Texas Probate Code Ann., Rule 31 [now Texas Estates Code]:
Any person interested may, by a bill of review filed in the court in which the probate proceedings were had, have any decision, order, or judgment rendered by the court, or by the judge thereof, revised and corrected on showing error therein; but no process or action under such decision, order or judgment shall be stayed except by writ of injunction, and no bill of review shall be filed after two years have elapsed from the date of such decision, order, or judgment. Persons non compos mentis and minors shall have two years after the removal of their respective disabilities within which to apply for a bill of review.
Walker v. Sharpe, 807 S.W.2d 448 (Tex. App. — Corpus Christi 1991, writ denied)
Facts and Procedural History: Probating a Will
When Ward Walker passed away, his wife, Mary Ellen Walker, was appointed and served as independent executrix of his estate. She was not named as such in his will. She then contracted to sell their marital homestead to an attorney they frequently used in the past, Sharpe. The sale was agreed to and properly transferred.
Sharpe later discovered that Walker was not named independent executrix in the will and reached out to Joel Ellis, Walker’s probate attorney, for help. Sharpe filed a Motion to Confirm Sale of Real Property or to Cancel Sale and for Reimbursement with the judge in probate court. The judge confirmed the sale and its terms and conditions.
Later, Walker and Sharpe filled a separate action concerning terms of the sale. Walker claims she had no notice of the Order Confirming Sale until Sharpe brought this action. Walker then filed a Motion to Set Aside Order Confirming Sale and for Bill of Review. She claimed her due process right to notice of the motion and hearing were violated and that the probate court could not enter such order without a report of sale and citation and notice. The probate court denied and awarded Sharpe $12,000 in attorney’s fees.
Walker appealed the judgement on the statutory bill of review. The governing rule, Texas Probate Code, Rule 31 [now Texas Estates Code], provides that the probate court cannot issue an order of confirmation without a prior order of sale. Reversed and Rendered.
Main Consideration for the Court
Does the Bill of Review Rule have to be followed perfectly?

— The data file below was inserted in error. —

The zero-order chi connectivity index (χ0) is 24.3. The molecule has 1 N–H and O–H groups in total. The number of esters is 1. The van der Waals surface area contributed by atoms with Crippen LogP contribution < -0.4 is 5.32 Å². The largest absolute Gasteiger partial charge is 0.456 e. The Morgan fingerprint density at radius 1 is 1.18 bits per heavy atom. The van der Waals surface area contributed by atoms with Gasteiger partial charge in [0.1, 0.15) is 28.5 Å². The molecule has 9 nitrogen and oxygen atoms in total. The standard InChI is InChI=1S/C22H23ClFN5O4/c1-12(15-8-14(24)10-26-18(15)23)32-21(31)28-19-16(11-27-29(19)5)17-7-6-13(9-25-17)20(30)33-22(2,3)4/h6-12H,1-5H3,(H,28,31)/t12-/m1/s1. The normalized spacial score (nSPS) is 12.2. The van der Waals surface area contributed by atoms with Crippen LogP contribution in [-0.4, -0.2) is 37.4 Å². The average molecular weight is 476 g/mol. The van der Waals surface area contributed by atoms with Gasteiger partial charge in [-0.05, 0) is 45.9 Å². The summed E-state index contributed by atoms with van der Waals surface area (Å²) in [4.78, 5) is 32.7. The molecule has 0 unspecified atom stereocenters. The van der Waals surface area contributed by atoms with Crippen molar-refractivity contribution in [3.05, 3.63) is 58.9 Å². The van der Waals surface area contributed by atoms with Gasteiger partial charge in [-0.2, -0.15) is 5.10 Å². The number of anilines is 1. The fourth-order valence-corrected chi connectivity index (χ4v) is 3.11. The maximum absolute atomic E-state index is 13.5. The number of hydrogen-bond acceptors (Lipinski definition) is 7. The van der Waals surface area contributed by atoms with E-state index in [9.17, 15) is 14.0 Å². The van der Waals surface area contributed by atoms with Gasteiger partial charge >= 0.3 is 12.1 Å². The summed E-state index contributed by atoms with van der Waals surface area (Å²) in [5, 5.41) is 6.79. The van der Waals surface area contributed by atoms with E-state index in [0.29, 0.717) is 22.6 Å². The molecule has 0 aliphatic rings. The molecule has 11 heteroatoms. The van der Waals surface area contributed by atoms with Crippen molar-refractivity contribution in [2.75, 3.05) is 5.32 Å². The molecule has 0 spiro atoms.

No. The rule gives leeway for irregularities. However, this case did not present an irregularity. It was a blatant disregard for the law.
Takeaways: Application to will cases
Walker v. Sharpe shows that the rule for a bill of review does not have to be followed perfectly in probate administration, but the integral parts must be followed.
Do you need to hire an Experienced Probate Attorney?
When it comes to filing a probate bill of review in Texas, it is important to follow the rules to the letter. Hiring an experienced probate attorney can help ensure that your paperwork is in order and filed correctly. Call us for a FREE attorney consultation. (281) 219-9090.
Related Will questions
How long do I have to file a bill of review for a will in Texas? Filing Requirements
If you’re challenging a probate court ruling in Texas, you must file a bill of review within four years of the original ruling. This time frame is set by Texas law and cannot be extended. If you miss the deadline, you will lose your right to challenge the ruling. Each situation is different so it’s best to consult an attorney.
What is a Texas bill of review?
A Texas bill of review is a legal document that can be filed in order to challenge a previous ruling in a probate case. In order to file a bill of review, there are certain rules that must be followed. These rules include the filing of a notice of hearing, service of process, and the filing of an affidavit. If you have questions, consult an attorney.
How to probate a will in Texas?
There is no one-size-fits-all answer to this question, as the process of probating a will in Texas can vary depending on the specific circumstances involved. However, there are some general steps that should be followed in most cases.
The first step is to file a petition for probate with the court. This petition must be filed in the county where the deceased person resided at the time of their death. Once the petition is filed, the court will appoint an executor or administrator to oversee the probate process.
The next step is to notify all interested parties of the death and the pending probate proceedings. This includes family members, creditors, and anyone else who may have a claim against the estate. Once all interested parties have been notified, the executor will begin gathering assets and paying debts.
The final step is to distribute the remaining assets to the beneficiaries named in the will. This can be a complex process, so it is important to work with an experienced attorney to ensure that everything is done according to Texas law.
How long does probate of a will take in Texas?
Probate can be a lengthy process, depending on the complexity of the estate. In Texas, the average probate takes around nine to twelve months. However, some probates can take years to complete. If you are concerned about the length of time your probate will take, you may want to consult with an experienced probate attorney.
What happens if you don’t probate a will in Texas?
If you don’t probate a will in Texas, the court may appoint an administrator to manage the estate. Under Texas law, the administrator will be responsible for distributing the assets of the estate according to the law as if the will never existed. An experienced attorney can help you understand your options.